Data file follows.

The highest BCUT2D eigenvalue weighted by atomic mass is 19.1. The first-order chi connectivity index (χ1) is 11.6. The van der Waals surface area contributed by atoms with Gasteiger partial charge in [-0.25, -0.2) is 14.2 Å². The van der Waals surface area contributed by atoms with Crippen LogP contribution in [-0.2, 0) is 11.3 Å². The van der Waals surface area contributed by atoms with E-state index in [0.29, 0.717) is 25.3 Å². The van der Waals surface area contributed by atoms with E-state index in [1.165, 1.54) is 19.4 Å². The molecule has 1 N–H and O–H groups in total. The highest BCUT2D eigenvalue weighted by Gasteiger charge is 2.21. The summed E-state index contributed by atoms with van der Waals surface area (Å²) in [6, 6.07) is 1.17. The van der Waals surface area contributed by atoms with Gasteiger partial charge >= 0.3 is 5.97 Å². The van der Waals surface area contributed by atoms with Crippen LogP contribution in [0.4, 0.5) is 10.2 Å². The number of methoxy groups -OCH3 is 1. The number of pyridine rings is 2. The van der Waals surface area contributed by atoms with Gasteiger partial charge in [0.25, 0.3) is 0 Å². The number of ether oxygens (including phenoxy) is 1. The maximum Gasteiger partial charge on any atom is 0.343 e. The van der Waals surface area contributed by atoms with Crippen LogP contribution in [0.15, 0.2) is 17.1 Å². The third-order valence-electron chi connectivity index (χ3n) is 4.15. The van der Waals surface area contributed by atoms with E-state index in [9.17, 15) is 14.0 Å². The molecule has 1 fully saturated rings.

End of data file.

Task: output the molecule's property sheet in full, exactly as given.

The highest BCUT2D eigenvalue weighted by atomic mass is 19.1. The first-order chi connectivity index (χ1) is 11.6. The van der Waals surface area contributed by atoms with Gasteiger partial charge in [-0.25, -0.2) is 14.2 Å². The van der Waals surface area contributed by atoms with Crippen LogP contribution in [-0.2, 0) is 11.3 Å². The van der Waals surface area contributed by atoms with E-state index in [0.29, 0.717) is 25.3 Å². The van der Waals surface area contributed by atoms with E-state index in [1.165, 1.54) is 19.4 Å². The molecule has 1 N–H and O–H groups in total. The highest BCUT2D eigenvalue weighted by Gasteiger charge is 2.21. The summed E-state index contributed by atoms with van der Waals surface area (Å²) in [6, 6.07) is 1.17. The van der Waals surface area contributed by atoms with Gasteiger partial charge >= 0.3 is 5.97 Å². The van der Waals surface area contributed by atoms with Crippen LogP contribution in [0.4, 0.5) is 10.2 Å². The number of methoxy groups -OCH3 is 1. The number of pyridine rings is 2. The van der Waals surface area contributed by atoms with Gasteiger partial charge in [0.25, 0.3) is 0 Å². The number of ether oxygens (including phenoxy) is 1. The maximum Gasteiger partial charge on any atom is 0.343 e. The van der Waals surface area contributed by atoms with Crippen LogP contribution in [0.15, 0.2) is 17.1 Å². The third-order valence-electron chi connectivity index (χ3n) is 4.15. The van der Waals surface area contributed by atoms with E-state index in [9.17, 15) is 14.0 Å². The molecule has 1 fully saturated rings.